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Lemur Voice - Divided CD (album) cover

DIVIDED

Lemur Voice

 

Progressive Metal

3.88 | 21 ratings

From Progarchives.com, the ultimate progressive rock music website

The T
Special Collaborator
Honorary Collaborator
3 stars It's a bit of an irony that, what ultimately killed the lemur was its voice.

I really don't know the reason behind the Dutch band's disappearance from the music world. But if the reason has anything to do with the band never getting a good record deal or never becoming famous at least within the progressive-metal community, I think the mediocre vocals of its singer have a lot to do with it.

The worst thing about the demise of LEMUR VOICE is that, actually, they were starting to become a truly competent and original prog-metal band. Here we had a group of musicians of the highest talent. An excellent drummer who was also the main lyrics writer for the outfit; a very skilled guitarist who was showing signs of extreme originality, with very unique riffs and ideas; a skilled bassist who played very interesting bass lines; a talented keyboardist who matched the abilities of the rest of the band. All of them were outstanding musicians, and that fact was starting to finally show in "Divided."

"Insights", the band's previous album, was interesting musically but failed to impress this listener with its lack of memorable songs and originality. LEMUR VOICE was very close to a DREAM THEATER clone in that record. But in "Divided", we can hear much more original music. While the influences are still there, there is a new, fresh sound that permeates the disc, with grunge and 70's-hard-rock overtones that add to the experience. The solos are better, the riffs and licks are way better. The songs have more interesting structures and everything seems to start to fall into place. The band manages to create songs that, though not immediately accessible, are much more memorable than some of the bland tracks in their debut. Just take a look at the excellent title-track or the very good "New Yanini" and you'll hear hints of greatness. The band even manages to pull out a decent (if a little awkward, especially in the jazz-styled chorus) Michael Jackson cover! (Admittedly, of one of the pop legend's best songs, Beat It).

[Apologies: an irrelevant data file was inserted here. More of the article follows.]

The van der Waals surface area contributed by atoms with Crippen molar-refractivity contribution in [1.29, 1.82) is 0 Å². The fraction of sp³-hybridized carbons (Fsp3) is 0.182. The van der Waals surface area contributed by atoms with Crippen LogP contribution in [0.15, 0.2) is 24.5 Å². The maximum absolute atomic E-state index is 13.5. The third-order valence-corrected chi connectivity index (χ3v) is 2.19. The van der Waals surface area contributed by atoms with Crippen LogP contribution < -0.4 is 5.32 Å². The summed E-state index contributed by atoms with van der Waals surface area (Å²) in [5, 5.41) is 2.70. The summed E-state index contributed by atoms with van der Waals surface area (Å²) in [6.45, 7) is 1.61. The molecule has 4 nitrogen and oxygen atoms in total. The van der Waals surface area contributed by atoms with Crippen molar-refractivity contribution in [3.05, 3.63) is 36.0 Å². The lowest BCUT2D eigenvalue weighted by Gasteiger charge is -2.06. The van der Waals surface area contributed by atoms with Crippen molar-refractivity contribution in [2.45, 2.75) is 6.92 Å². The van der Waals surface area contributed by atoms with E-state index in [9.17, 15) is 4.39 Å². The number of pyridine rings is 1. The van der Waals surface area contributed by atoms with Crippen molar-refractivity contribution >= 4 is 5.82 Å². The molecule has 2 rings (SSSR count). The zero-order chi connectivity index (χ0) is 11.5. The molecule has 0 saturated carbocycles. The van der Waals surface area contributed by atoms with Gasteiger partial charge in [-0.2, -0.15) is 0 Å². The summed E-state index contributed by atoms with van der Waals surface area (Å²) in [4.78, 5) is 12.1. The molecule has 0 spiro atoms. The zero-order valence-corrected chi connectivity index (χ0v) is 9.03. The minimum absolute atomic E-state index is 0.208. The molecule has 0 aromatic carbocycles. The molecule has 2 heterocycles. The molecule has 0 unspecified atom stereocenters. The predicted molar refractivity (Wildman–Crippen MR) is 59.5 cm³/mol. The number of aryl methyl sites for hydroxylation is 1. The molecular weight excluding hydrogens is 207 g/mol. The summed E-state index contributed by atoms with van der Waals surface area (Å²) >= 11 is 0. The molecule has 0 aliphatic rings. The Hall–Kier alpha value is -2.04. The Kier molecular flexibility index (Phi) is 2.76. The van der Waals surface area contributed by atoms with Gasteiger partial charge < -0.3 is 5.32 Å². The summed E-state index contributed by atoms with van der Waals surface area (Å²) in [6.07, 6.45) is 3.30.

But lemurs can't sing. At least in nature they usually can't. And nowhere can one find better evidence to support that statement than in this album. If in "Insights" the vocals were slightly annoying, here in "Divided" they border on the atrocious. Of course, there is a reason: in the debut, the music was weak, therefore the vocals were just another weak element; but here, with much better sounds, the awful vocals fall so far behind the music in terms of quality that the contrast is too high and the image gets much more distorted. Van Der Loo's voice is too high, but that's not the biggest problem. It's too energy- less, too dead. It would seem that the singer was really bored recording this album because he really appears to be singing with absolute no conviction, no strength, no desire to reach anything but the moment when he could walk out of the studio.

And that's what kills this album in the end. The rating would have been higher if the vocals matched the quality of the music (I would go so far as to say that with an excellent singer this record could've gotten a 5 from me). But with what we have, "Divided" is just a tad above its predecessor, and it gets a 3.

This band doesn't exist anymore. And when one hears the vocalist singing, one stops wondering why...

The T | 3/5 |

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